by Falon French

Recently, I went to a major superstore to buy more coffee. What a revelation. Aside from the tiny produce section (that did not tell consumers where produce was produced or what chemicals were used on the food), every aisle was identical. The names on the boxes and cans changed, but the white linoleum, fluorescent lighting, and neat rows of boxes and cans of, theoretically, food was staggeringly uniform through the entire store. Looking around at the sterile, uniform aisles, it was hard to imagine anything in that superstore actually growing in the earth.

We have lost the “organic” in our agriculture. I don’t mean the new definition – I mean the very simple fact that our food was once alive. In places like this, you can imagine food on a vast assembly line; as it moves inexorably to the end of the line it is slowly twisted and reformed into a food-like substance that is mostly synthetic. Actual nutrients are wrung from the crops and the resulting product is “enriched” with extra vitamins and minerals.

Contrast this to a vibrant farmers market, where you can ask the actual person who grew crops what he/she used to fertilize the soil. In farmers markets and local grocers, you can trace your food from seed to sprout, know exactly what chemicals were used to produce it, and meet the people that sustain us. Local food is fresher, tastes better, and is more nutritious that food that has been frozen, shipped, or over-processed. Local farmers are also more likely to actively work to protect and improve environmental quality, since they live in the local community and often cater to more educated consumers who want sustainably grown food.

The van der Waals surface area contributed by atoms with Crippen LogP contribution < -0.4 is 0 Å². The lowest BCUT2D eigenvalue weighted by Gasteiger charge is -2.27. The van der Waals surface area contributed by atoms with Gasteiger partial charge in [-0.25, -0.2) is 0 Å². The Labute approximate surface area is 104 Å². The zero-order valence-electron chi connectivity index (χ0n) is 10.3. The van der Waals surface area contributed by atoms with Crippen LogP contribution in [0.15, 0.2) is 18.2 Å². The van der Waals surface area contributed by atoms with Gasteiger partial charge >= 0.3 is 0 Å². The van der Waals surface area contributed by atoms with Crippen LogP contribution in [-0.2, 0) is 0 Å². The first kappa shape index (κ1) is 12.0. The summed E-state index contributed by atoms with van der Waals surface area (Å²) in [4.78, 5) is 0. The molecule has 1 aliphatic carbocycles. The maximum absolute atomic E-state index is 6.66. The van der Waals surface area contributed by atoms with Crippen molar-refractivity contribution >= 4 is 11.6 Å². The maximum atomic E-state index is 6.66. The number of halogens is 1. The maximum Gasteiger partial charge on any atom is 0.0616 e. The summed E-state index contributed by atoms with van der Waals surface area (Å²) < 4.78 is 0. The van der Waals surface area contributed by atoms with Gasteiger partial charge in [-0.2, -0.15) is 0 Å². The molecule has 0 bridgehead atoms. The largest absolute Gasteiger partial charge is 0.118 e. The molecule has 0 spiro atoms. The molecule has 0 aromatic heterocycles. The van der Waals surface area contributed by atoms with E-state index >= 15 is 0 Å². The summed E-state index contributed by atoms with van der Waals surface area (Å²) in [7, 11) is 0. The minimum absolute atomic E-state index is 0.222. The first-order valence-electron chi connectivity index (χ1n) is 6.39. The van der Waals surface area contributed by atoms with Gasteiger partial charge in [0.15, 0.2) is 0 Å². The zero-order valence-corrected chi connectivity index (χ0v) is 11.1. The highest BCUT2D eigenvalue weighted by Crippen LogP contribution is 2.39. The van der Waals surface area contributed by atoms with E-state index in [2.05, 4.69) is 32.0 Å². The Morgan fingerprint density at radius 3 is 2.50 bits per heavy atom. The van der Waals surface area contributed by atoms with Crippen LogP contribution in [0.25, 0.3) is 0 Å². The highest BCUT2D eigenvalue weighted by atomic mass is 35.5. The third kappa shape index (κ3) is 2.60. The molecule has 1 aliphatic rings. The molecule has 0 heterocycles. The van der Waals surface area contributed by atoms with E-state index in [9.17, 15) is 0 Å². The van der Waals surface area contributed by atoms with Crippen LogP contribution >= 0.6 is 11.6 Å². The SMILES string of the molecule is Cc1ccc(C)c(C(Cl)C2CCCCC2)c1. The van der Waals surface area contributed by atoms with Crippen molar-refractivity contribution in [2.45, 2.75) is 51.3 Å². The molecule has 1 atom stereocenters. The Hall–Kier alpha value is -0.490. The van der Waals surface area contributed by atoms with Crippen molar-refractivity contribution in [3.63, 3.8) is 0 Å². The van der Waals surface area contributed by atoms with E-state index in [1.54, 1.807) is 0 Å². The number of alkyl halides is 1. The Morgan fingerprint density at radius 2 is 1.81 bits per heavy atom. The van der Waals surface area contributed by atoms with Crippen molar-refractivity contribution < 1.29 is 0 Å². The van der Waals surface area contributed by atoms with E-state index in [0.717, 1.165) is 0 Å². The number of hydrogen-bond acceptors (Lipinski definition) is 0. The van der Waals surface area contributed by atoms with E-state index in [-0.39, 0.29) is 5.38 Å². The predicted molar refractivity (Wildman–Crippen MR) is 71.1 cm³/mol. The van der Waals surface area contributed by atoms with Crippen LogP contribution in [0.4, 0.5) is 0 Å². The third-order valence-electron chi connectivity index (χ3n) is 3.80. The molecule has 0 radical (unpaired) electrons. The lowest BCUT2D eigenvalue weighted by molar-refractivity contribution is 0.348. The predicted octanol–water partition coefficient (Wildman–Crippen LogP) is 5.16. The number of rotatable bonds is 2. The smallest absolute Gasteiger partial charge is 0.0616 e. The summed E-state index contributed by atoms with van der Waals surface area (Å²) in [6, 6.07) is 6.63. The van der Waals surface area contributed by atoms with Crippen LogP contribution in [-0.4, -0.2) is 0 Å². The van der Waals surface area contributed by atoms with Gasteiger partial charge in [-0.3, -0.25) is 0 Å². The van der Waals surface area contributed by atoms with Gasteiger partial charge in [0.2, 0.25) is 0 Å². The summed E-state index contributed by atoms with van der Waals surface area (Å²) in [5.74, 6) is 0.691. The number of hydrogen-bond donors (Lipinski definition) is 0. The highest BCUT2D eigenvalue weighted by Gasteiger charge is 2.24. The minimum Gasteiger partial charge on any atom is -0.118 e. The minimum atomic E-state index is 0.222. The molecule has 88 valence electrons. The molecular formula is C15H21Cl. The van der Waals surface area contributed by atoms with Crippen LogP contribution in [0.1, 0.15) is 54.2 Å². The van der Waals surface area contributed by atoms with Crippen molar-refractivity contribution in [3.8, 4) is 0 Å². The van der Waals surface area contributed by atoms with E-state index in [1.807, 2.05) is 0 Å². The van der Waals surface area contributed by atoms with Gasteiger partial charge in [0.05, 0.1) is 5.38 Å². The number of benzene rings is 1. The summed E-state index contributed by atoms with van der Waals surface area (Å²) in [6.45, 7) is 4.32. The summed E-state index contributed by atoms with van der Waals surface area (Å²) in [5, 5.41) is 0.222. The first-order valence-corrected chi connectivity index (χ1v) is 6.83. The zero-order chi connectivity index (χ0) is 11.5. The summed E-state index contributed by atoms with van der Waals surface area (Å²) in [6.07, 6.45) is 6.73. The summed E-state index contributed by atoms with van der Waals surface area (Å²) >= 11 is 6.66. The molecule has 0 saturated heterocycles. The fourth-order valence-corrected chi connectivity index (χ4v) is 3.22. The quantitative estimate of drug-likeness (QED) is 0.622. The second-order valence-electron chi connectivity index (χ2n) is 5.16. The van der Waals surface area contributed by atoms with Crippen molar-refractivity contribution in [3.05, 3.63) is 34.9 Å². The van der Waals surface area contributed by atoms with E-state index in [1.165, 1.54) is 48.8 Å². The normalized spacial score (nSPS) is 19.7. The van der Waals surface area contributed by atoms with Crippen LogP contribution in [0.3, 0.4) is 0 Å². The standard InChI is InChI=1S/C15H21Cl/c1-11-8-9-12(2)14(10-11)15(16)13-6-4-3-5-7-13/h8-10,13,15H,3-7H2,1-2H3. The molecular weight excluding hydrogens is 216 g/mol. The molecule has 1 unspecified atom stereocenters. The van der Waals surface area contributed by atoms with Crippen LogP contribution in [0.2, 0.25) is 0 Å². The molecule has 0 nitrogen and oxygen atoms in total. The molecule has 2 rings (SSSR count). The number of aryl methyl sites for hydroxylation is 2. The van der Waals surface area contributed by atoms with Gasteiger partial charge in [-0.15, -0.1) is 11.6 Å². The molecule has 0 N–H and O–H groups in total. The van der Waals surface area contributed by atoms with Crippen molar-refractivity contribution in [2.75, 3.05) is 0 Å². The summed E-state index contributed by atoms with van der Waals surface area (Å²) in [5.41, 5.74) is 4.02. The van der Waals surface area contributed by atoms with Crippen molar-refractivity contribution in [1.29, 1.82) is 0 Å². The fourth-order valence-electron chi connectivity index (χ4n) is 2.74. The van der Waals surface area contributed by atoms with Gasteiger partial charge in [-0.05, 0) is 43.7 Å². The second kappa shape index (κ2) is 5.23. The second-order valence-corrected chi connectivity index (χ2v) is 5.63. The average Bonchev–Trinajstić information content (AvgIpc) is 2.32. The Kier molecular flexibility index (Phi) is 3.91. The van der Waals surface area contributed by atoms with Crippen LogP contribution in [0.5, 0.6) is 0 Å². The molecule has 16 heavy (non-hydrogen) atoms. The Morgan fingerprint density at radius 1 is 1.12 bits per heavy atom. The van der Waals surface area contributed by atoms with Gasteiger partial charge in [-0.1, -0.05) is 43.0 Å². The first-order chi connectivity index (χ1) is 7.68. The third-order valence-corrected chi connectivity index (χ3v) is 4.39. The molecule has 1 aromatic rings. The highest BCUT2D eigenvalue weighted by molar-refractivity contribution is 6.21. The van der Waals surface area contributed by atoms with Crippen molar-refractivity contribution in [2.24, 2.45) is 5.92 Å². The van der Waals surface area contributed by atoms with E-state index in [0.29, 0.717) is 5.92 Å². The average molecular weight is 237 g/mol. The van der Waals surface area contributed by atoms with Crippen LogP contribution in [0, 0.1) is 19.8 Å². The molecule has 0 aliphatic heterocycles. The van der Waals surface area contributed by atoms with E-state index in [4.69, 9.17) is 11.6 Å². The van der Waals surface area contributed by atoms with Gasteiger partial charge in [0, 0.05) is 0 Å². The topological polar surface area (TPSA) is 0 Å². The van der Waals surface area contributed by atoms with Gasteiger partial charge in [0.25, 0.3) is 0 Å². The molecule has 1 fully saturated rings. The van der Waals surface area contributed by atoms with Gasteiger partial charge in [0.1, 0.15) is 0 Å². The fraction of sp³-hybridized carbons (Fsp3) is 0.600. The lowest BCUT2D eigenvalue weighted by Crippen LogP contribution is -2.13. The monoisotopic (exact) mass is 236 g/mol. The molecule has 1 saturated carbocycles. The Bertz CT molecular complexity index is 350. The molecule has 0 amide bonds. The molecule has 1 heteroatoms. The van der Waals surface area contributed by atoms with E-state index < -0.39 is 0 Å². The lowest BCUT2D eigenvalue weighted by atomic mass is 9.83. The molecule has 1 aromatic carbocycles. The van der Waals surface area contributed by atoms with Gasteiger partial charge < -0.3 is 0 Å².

Purchasing local foods does not just encourage better environmental stewardship. It also promotes a stronger and more diverse local economy. Every dollar that is spent at the local level, at a farmers market or local food grocery, will be circulated within that community rather than exported elsewhere. And it is the economic power of that “turning” of the dollar that makes a tremendous impact on the local community – if Hoosiers spent just 10% of this food budget on locally grown products, it would add more than $1.4 billion dollars to Indiana’s economy.

Finding local food has never been easier. Directories detail the locations of most – if not all – farmers markets and local grocers. There are also databases of sustainable and organic farmers, so concerned consumers can call farmers to ask about their practices and where to find their food BEFORE making a trip to the markets.

For more information, visit

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  1. Holly Graef @ 2010-07-22 19:49

    Great post. Thanks, Falon! Purchasing local food has enriched my life greatly. It is amazing the variety of food available at the Farmer’s Markets these days.

    I would suggest that people take it a step further, if possible, and try growing some of their own food as well. It is incredibly rewarding and empowering to be able to nurture fruits and vegetables to the point at which they can be harvested and enjoyed with family and friends. You can’t get more local or sustainable than that!

  2. 100 times agreed. With a little planning and making it a priority to be a pro-active consumer, there are many benefits to eating local. And I love the link to, pick the item on your list and it tells you right where to go.

  3. Justin Moore @ 2010-07-28 16:53

    Thanks for the post. For more detailed information on food origins, processing, organics, farmers markets, sustainability, what to eat and why, etc., I highly recommend Michael Pollan’s work. I’ve read two of his books over the last year, The Omnivore’s Dilemma and In Defense of Food, and found them extremely informative.

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